UPDATE 1-Australia's Fortescue holds back on rail stake sale as profit soars
* H2 profit soars 67 pct on volume growth, cost cuts
* Offers for rail stake not good enough yet
* No deadline for rail stake sale
* Shares jump as much as 4.9 percent (Recasts lead, adds CEO comments, second half profit)
By Sonali Paul
MELBOURNE, Aug 22 (Reuters) - Australia's Fortescue Metals Group, shored up by soaring iron ore output and deep cost cuts, has scrapped a September deadline for selling a stake in its port and rail business, spurning offers it has received so far.
The world no.4 iron ore miner has nearly completed a $9 billion expansion to triple its output and booked a 67 percent rise in half-year profit on Thursday which beat forecasts.
It rewarded shareholders with a much bigger dividend than expected, armed with strong cash flows which it also plans to use to start paying down $10 billion in debt.
Fortescue put a minority stake in its port and rail business, The Pilbara Infrastructure (TPI), up for sale last December with the aim of raising around $3 billion to pay down debt after a scare last year when iron ore prices sank to a three-year low.
The iron ore rail line would be the first to be open to outside investors, and has solid growth prospects as other miners would pay to use the line rather than build their own.
The minority stake attracted strong interest, with Fortescue's advisers Macquarie and Lazard scouring the world for potential bidders, but following an iron ore price recovery, the urgency to sell eased.
"We've had significant interest from global infrastructure investors and that has generated significant offers. However to date they have not met our objectives for value and terms," Chief Executive Nev Power told reporters.
The company had initially aimed to reach a deal that would allow it to retain a majority stake and keep control over the port and rail operations by the end of June. It extended that to September, but Power said on Thursday there is now no deadline.
"It's not shelved. We're in discussions with parties right now," he said. "We don't expect to see anything in the September quarter but we haven't set a date on it."
Fortescue's net profit rose to $1.75 billion for the year to June from $1.56 billion a year earlier, ahead of analysts' forecasts around $1.68 billion, according to Thomson Reuters I/B/E/S.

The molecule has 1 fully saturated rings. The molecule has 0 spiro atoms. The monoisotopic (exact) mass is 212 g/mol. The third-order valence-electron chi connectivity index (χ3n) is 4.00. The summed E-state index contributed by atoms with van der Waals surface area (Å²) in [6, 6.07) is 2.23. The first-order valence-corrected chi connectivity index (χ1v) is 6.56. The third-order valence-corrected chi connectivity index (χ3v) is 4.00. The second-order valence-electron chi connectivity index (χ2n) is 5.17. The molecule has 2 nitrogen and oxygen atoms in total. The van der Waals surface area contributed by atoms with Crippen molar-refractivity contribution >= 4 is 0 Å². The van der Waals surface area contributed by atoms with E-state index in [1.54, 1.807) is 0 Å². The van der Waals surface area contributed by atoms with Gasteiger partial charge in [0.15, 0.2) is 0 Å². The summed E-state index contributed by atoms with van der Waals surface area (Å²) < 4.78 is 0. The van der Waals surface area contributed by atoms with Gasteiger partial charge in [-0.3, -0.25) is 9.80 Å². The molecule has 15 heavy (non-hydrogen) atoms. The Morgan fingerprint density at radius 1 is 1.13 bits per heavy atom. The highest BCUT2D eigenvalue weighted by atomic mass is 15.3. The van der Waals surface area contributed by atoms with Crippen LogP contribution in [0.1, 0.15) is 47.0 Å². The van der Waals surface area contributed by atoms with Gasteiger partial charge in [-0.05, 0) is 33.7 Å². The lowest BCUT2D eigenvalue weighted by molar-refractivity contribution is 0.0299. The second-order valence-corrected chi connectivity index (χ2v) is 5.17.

Based on Reuters calculations, profit for the second-half of the year soared to $1.268 billion from $468 million a year earlier.
The company cut $400 million in costs, which it said was 30 percent more than expected.
It paid a final dividend of 10 cents a share, compared with analysts' forecasts of 4 cents.
"The dividend reflects a couple of things -- predominantly the strong underlying financial performance that we've got in the company and the confidence in that continuing going forward," Power said.
Fortescue shipped 80.9 million tonnes of iron ore in the 2013 financial year, up 41 percent on a year earlier, and is on track to reach a production rate of 155 million tonnes a year in December.
By comparison, Rio Tinto expects to be producing at 290 million tonnes a year and BHP Billiton at 220 million tonnes a year by end-September.
Fortescue has been buoyed by an iron ore price recovery to around $139 which has defied market forecasts despite cooler Chinese growth, and fueled a 44 percent rally in Fortescue's share price over the past two months.
Fortescue's shares rose as much as 4.9 percent to $4.29 on Thursday, while the broader market fell 0.7 percent.
Fortescue said its cash balance was strong enough to allow it to start repaying debt this year, which it would do, with initial payments in the hundreds of millions of dollars.
"With growth capex effectively done by this year, FMG has the potential to become a 'cash machine'," Barclays analyst Ephrem Ravi said in a note last week.
Fortescue still expects iron ore prices to average between $110 and $130 a tonne for the foreseeable future, although prices are likely to remain volatile, Power said, adding the company remains confident in Chinese demand for seaborne iron ore for the next several decades.
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